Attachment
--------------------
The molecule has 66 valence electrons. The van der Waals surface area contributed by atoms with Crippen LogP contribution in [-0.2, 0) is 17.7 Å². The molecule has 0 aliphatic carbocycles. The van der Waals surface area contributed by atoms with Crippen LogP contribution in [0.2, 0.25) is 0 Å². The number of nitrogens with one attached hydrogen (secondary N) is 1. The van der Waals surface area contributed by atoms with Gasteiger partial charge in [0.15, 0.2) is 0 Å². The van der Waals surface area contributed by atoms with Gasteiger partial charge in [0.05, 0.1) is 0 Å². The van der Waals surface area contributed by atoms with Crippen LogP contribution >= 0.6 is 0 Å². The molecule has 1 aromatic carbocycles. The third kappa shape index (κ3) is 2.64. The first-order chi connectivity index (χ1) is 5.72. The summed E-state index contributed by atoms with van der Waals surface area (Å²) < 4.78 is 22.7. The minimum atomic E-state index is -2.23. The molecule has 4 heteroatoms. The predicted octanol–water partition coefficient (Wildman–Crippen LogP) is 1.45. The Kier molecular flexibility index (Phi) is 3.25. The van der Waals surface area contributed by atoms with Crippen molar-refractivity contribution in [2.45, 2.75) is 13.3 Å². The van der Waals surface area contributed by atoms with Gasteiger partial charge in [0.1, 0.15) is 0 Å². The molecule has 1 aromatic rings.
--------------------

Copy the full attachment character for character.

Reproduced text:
The molecule has 66 valence electrons. The van der Waals surface area contributed by atoms with Crippen LogP contribution in [-0.2, 0) is 17.7 Å². The molecule has 0 aliphatic carbocycles. The van der Waals surface area contributed by atoms with Crippen LogP contribution in [0.2, 0.25) is 0 Å². The number of nitrogens with one attached hydrogen (secondary N) is 1. The van der Waals surface area contributed by atoms with Gasteiger partial charge in [0.15, 0.2) is 0 Å². The van der Waals surface area contributed by atoms with Gasteiger partial charge in [0.05, 0.1) is 0 Å². The van der Waals surface area contributed by atoms with Crippen LogP contribution >= 0.6 is 0 Å². The molecule has 1 aromatic carbocycles. The third kappa shape index (κ3) is 2.64. The first-order chi connectivity index (χ1) is 5.72. The summed E-state index contributed by atoms with van der Waals surface area (Å²) < 4.78 is 22.7. The minimum atomic E-state index is -2.23. The molecule has 4 heteroatoms. The predicted octanol–water partition coefficient (Wildman–Crippen LogP) is 1.45. The Kier molecular flexibility index (Phi) is 3.25. The van der Waals surface area contributed by atoms with Crippen molar-refractivity contribution in [2.45, 2.75) is 13.3 Å². The van der Waals surface area contributed by atoms with Gasteiger partial charge in [0.1, 0.15) is 0 Å². The molecule has 1 aromatic rings.